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Nasa and its scientists are searching for clues on the structure of space and time to unlock secrets of the universe. Their mission on light travelling at the speed of light is questionable.
They have a special telescope called The Fermi Gamma-ray space telescope and with its recordings of two photons journey across seven billion light years of space there may be other answers out there.
Einstein's Theory of Relativity, which describes space and time as a smooth fabric that's distorted, or bent by massive objects, has been a spectacularly successful explanation of gravity and the large scale behaviour of the universe.
Where Quantum Mechanics another spectacularly successful model describes the workings of atoms subatomic particles and some of the fundamental forces of nature. Scientists have never been able to reconcile the two.
Both Relativity and Quantum Mechanics are equally fundamental in their own regimes. With the observations from the Fermi telescope of the two photons, scientists are a step closer of achieving the goal of having a theory of everything that combines the most successful aspects of Quantum Mechanics and Relativity into one unified theory.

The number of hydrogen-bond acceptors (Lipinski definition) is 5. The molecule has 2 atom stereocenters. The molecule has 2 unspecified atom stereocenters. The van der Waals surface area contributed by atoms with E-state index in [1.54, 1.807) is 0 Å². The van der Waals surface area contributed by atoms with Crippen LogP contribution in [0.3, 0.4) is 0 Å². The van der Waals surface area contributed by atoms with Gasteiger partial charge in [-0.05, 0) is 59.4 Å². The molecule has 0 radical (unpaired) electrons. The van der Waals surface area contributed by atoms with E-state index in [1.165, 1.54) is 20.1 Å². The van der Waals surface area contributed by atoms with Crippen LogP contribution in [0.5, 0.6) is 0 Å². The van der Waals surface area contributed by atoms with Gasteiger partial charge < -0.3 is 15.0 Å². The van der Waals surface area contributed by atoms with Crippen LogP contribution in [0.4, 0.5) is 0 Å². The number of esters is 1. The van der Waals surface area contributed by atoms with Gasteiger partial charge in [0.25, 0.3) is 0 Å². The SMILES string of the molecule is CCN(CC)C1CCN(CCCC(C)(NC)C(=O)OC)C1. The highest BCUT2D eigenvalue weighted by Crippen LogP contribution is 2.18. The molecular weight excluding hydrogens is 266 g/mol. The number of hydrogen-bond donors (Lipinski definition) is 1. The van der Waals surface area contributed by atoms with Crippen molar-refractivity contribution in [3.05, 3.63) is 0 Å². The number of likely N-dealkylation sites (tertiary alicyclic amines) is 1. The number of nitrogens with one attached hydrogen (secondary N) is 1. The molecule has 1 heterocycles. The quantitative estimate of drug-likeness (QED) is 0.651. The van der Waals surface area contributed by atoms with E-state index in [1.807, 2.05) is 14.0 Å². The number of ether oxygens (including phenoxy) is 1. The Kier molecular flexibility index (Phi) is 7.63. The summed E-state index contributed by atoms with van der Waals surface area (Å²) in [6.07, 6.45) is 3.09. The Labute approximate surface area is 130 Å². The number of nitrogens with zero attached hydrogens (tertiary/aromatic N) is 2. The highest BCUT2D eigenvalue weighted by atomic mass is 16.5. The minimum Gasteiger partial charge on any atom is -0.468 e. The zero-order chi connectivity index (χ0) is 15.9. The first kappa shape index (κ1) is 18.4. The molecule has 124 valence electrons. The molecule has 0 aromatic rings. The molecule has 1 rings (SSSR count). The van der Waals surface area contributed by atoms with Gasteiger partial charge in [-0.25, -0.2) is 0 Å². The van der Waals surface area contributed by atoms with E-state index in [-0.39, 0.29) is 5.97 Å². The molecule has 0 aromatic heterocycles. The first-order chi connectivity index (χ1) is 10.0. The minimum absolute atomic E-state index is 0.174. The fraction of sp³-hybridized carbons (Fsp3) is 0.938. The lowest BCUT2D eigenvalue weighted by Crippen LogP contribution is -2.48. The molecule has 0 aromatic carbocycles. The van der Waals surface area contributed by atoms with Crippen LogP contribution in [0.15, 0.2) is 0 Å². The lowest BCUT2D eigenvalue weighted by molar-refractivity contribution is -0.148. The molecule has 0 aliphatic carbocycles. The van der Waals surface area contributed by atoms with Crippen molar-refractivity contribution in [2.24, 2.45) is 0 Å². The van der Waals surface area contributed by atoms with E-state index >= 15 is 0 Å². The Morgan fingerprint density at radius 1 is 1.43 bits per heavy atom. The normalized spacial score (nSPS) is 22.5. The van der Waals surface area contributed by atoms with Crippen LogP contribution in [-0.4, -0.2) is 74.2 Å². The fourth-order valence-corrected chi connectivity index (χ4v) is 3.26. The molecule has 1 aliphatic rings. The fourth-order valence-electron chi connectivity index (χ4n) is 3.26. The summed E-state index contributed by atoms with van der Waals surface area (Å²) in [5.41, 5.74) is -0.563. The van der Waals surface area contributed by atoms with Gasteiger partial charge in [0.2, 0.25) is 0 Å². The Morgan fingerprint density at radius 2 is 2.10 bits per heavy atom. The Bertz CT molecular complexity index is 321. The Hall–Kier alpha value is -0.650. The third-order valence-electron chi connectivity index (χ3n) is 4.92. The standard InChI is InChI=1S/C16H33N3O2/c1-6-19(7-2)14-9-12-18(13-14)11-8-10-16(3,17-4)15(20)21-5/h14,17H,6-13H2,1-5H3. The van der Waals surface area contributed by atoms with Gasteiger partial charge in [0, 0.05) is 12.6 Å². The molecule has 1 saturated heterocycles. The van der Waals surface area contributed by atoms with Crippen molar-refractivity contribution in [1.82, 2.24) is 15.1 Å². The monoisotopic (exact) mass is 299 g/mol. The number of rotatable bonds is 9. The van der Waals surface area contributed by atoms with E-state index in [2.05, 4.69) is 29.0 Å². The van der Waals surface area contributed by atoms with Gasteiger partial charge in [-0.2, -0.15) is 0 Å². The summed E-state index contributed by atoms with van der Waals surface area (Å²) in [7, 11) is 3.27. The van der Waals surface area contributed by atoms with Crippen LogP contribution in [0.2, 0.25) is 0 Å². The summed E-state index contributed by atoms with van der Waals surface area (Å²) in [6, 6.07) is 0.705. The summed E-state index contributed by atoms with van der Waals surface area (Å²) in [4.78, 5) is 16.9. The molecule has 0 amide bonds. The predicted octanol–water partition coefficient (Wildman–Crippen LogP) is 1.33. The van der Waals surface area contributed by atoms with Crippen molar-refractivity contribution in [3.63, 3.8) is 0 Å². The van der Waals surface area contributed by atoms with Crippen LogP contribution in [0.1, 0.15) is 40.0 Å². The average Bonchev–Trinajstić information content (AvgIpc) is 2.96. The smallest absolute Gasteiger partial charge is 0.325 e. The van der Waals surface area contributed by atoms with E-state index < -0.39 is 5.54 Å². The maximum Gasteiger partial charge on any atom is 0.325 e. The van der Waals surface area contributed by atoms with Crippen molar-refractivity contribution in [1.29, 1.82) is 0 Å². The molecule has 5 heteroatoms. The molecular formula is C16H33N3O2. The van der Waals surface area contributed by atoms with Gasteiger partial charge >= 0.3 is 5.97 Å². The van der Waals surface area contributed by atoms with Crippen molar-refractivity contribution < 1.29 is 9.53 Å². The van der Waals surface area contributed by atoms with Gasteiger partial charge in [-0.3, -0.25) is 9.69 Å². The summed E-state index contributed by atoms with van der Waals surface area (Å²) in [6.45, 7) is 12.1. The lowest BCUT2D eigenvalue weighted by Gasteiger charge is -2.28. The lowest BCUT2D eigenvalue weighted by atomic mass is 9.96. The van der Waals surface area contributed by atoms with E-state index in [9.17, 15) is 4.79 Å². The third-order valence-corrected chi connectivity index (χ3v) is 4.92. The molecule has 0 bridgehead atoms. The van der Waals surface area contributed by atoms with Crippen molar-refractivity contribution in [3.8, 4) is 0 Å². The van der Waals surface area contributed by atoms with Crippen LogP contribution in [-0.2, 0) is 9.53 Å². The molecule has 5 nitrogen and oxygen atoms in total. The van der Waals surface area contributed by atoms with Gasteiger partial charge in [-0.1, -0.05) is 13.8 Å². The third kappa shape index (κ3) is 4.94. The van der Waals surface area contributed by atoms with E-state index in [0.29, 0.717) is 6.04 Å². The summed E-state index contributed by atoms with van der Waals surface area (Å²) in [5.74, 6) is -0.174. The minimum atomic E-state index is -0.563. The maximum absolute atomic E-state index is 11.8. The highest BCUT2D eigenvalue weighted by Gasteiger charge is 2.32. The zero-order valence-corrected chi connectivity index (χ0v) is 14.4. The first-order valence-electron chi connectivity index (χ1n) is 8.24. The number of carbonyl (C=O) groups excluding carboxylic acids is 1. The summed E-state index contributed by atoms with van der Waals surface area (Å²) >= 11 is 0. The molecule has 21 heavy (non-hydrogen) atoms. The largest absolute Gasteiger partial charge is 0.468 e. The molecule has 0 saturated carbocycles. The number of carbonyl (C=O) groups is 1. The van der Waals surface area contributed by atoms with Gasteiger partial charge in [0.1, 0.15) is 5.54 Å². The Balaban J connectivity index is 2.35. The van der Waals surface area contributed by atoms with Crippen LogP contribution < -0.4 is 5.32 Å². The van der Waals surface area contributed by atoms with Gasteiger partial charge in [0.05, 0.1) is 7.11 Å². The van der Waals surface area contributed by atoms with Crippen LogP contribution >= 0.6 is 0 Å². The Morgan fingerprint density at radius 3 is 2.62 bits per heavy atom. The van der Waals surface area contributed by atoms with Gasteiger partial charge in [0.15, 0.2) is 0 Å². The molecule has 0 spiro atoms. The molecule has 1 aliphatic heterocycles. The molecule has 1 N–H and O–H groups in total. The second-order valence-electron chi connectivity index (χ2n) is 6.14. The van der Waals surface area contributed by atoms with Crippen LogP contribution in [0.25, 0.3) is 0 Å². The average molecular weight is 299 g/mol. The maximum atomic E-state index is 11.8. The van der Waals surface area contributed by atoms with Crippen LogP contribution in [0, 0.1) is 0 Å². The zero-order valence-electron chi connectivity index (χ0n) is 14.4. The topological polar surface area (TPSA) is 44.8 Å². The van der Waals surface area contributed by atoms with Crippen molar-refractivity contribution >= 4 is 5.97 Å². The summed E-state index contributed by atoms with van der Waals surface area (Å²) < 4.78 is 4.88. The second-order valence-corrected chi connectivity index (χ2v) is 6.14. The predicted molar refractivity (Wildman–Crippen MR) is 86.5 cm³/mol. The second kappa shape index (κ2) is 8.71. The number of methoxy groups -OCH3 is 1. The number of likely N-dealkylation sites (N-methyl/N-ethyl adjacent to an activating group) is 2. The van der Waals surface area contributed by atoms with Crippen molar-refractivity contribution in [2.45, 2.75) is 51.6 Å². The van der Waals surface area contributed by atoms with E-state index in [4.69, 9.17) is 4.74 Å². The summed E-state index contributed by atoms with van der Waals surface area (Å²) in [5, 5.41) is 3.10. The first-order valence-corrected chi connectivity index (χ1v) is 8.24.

To add to this puzzle, other telescopes have observed gamma rays with different wavelengths arriving at Earth at different times.
According to Einstein's Special Theory of Relativity, all forms of electromagnetic radiation from radio and infrared, to visible light, to X-rays and even gamma-rays moves at the same speed.
So what would explain these differences in arrival times?
One simple idea is that maybe the photons were just emitted at different times.
More interestingly though, maybe there was something in the very fabric of space that was causing the higher-energy particle to slow down.
If this is true, could Einstein have been wrong?
Could a higher-energy particle move slower than the speed of light?
Scientists observed a gamma-ray burst. A gamma-ray bust is a huge explosion. That gamma-ray burst produced a large number of photons, one of which had enormous energy, and very short wavelengths. Those photons traveled seven billion years to reach us, and yet the highest energy, the shortest wavelength of photon arrived within 900 milliseconds of the lower-energy photons. That's a little bit like racing two speed-boats, one through water and the other through molasses, and having them arrive at the same time; it just doesn't happen.
Because Fermi saw no delay in the arrival time of the two photons, it confirms that space and time is smooth and continuous as Einstein had predicted. And it shuts the door on several theories of everything that had predicted that space and time might be foamy enough to interfere with light.
Fermi eliminated some ideas from the mix, and that means scientists are one step closer to potentially unifying Relativity and Quantum Mechanics.
Science is a process of elimination, and unless we keep eliminating, we may never know if this Theory of Everything actually exists, hidden in the math of our universe.
But for now, we'll have to keep searching for clues beyond our small planet, because the answers truly lie among the stars.